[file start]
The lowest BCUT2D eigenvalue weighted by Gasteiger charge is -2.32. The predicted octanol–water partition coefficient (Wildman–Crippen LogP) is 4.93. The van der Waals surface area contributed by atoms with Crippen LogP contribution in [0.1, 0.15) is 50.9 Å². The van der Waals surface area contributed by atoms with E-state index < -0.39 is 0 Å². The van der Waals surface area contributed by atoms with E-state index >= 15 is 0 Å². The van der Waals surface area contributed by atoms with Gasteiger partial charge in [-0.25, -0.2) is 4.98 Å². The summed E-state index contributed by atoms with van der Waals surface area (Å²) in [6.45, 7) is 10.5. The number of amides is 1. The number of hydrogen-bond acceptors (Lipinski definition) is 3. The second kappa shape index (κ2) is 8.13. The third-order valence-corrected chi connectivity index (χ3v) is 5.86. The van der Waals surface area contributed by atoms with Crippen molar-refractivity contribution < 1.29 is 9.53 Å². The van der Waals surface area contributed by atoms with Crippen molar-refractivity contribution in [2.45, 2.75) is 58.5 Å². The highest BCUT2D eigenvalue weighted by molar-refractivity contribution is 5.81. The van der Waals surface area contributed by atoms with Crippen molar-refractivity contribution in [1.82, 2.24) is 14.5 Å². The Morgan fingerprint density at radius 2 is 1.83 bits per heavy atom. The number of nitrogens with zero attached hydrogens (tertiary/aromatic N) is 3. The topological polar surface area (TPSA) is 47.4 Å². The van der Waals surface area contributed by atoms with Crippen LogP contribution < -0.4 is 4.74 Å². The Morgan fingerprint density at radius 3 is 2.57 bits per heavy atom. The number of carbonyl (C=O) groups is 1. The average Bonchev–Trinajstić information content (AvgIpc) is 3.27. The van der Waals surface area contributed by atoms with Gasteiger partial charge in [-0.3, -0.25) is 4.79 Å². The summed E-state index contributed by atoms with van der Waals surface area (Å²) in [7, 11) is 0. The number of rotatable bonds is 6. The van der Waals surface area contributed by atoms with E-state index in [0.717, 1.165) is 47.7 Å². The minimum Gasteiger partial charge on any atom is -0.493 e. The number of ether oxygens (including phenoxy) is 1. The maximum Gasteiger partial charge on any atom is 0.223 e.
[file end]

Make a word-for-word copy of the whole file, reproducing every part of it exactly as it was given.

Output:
The lowest BCUT2D eigenvalue weighted by Gasteiger charge is -2.32. The predicted octanol–water partition coefficient (Wildman–Crippen LogP) is 4.93. The van der Waals surface area contributed by atoms with Crippen LogP contribution in [0.1, 0.15) is 50.9 Å². The van der Waals surface area contributed by atoms with E-state index < -0.39 is 0 Å². The van der Waals surface area contributed by atoms with E-state index >= 15 is 0 Å². The van der Waals surface area contributed by atoms with Gasteiger partial charge in [-0.25, -0.2) is 4.98 Å². The summed E-state index contributed by atoms with van der Waals surface area (Å²) in [6.45, 7) is 10.5. The number of amides is 1. The number of hydrogen-bond acceptors (Lipinski definition) is 3. The second kappa shape index (κ2) is 8.13. The third-order valence-corrected chi connectivity index (χ3v) is 5.86. The van der Waals surface area contributed by atoms with Crippen molar-refractivity contribution < 1.29 is 9.53 Å². The van der Waals surface area contributed by atoms with Crippen molar-refractivity contribution in [2.45, 2.75) is 58.5 Å². The highest BCUT2D eigenvalue weighted by molar-refractivity contribution is 5.81. The van der Waals surface area contributed by atoms with Crippen molar-refractivity contribution in [1.82, 2.24) is 14.5 Å². The Morgan fingerprint density at radius 2 is 1.83 bits per heavy atom. The number of nitrogens with zero attached hydrogens (tertiary/aromatic N) is 3. The topological polar surface area (TPSA) is 47.4 Å². The van der Waals surface area contributed by atoms with Crippen LogP contribution < -0.4 is 4.74 Å². The Morgan fingerprint density at radius 3 is 2.57 bits per heavy atom. The number of carbonyl (C=O) groups is 1. The average Bonchev–Trinajstić information content (AvgIpc) is 3.27. The van der Waals surface area contributed by atoms with Gasteiger partial charge in [-0.3, -0.25) is 4.79 Å². The summed E-state index contributed by atoms with van der Waals surface area (Å²) in [7, 11) is 0. The number of rotatable bonds is 6. The van der Waals surface area contributed by atoms with E-state index in [0.717, 1.165) is 47.7 Å². The minimum Gasteiger partial charge on any atom is -0.493 e. The number of ether oxygens (including phenoxy) is 1. The maximum Gasteiger partial charge on any atom is 0.223 e.